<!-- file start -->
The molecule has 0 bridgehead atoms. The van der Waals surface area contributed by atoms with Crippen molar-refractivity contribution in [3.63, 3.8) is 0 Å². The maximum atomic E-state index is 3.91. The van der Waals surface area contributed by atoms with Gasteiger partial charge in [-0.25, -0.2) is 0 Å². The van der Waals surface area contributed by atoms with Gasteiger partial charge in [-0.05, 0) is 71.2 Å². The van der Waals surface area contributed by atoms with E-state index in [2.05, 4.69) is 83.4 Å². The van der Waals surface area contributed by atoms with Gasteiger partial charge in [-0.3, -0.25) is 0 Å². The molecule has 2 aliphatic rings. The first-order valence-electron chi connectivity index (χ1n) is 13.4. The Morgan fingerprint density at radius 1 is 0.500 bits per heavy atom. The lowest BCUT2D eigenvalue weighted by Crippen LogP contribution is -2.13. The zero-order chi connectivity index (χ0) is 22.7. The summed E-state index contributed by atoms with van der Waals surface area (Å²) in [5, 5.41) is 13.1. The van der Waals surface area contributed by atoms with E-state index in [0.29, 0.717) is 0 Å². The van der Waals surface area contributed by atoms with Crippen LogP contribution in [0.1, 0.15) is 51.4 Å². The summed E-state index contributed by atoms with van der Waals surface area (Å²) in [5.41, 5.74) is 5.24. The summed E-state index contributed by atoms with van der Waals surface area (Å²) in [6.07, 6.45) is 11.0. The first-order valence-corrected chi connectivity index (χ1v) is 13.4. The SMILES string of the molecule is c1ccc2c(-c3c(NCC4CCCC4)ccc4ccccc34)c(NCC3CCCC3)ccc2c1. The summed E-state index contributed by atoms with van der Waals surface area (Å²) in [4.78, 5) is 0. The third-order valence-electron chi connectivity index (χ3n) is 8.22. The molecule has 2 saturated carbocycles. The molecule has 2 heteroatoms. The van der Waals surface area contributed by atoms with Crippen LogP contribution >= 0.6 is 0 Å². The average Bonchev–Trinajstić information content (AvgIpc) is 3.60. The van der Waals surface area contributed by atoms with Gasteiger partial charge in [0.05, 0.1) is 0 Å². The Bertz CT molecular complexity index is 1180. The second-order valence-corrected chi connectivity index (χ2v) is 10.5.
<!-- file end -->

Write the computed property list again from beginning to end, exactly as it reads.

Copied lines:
The molecule has 0 bridgehead atoms. The van der Waals surface area contributed by atoms with Crippen molar-refractivity contribution in [3.63, 3.8) is 0 Å². The maximum atomic E-state index is 3.91. The van der Waals surface area contributed by atoms with Gasteiger partial charge in [-0.25, -0.2) is 0 Å². The van der Waals surface area contributed by atoms with Gasteiger partial charge in [-0.05, 0) is 71.2 Å². The van der Waals surface area contributed by atoms with E-state index in [2.05, 4.69) is 83.4 Å². The van der Waals surface area contributed by atoms with Gasteiger partial charge in [-0.3, -0.25) is 0 Å². The molecule has 2 aliphatic rings. The first-order valence-electron chi connectivity index (χ1n) is 13.4. The Morgan fingerprint density at radius 1 is 0.500 bits per heavy atom. The lowest BCUT2D eigenvalue weighted by Crippen LogP contribution is -2.13. The zero-order chi connectivity index (χ0) is 22.7. The summed E-state index contributed by atoms with van der Waals surface area (Å²) in [5, 5.41) is 13.1. The van der Waals surface area contributed by atoms with E-state index in [0.29, 0.717) is 0 Å². The van der Waals surface area contributed by atoms with Crippen LogP contribution in [0.1, 0.15) is 51.4 Å². The summed E-state index contributed by atoms with van der Waals surface area (Å²) in [5.41, 5.74) is 5.24. The summed E-state index contributed by atoms with van der Waals surface area (Å²) in [6.07, 6.45) is 11.0. The first-order valence-corrected chi connectivity index (χ1v) is 13.4. The SMILES string of the molecule is c1ccc2c(-c3c(NCC4CCCC4)ccc4ccccc34)c(NCC3CCCC3)ccc2c1. The summed E-state index contributed by atoms with van der Waals surface area (Å²) in [4.78, 5) is 0. The third-order valence-electron chi connectivity index (χ3n) is 8.22. The molecule has 2 saturated carbocycles. The molecule has 2 heteroatoms. The van der Waals surface area contributed by atoms with Crippen LogP contribution >= 0.6 is 0 Å². The average Bonchev–Trinajstić information content (AvgIpc) is 3.60. The van der Waals surface area contributed by atoms with Gasteiger partial charge in [0.05, 0.1) is 0 Å². The Bertz CT molecular complexity index is 1180. The second-order valence-corrected chi connectivity index (χ2v) is 10.5.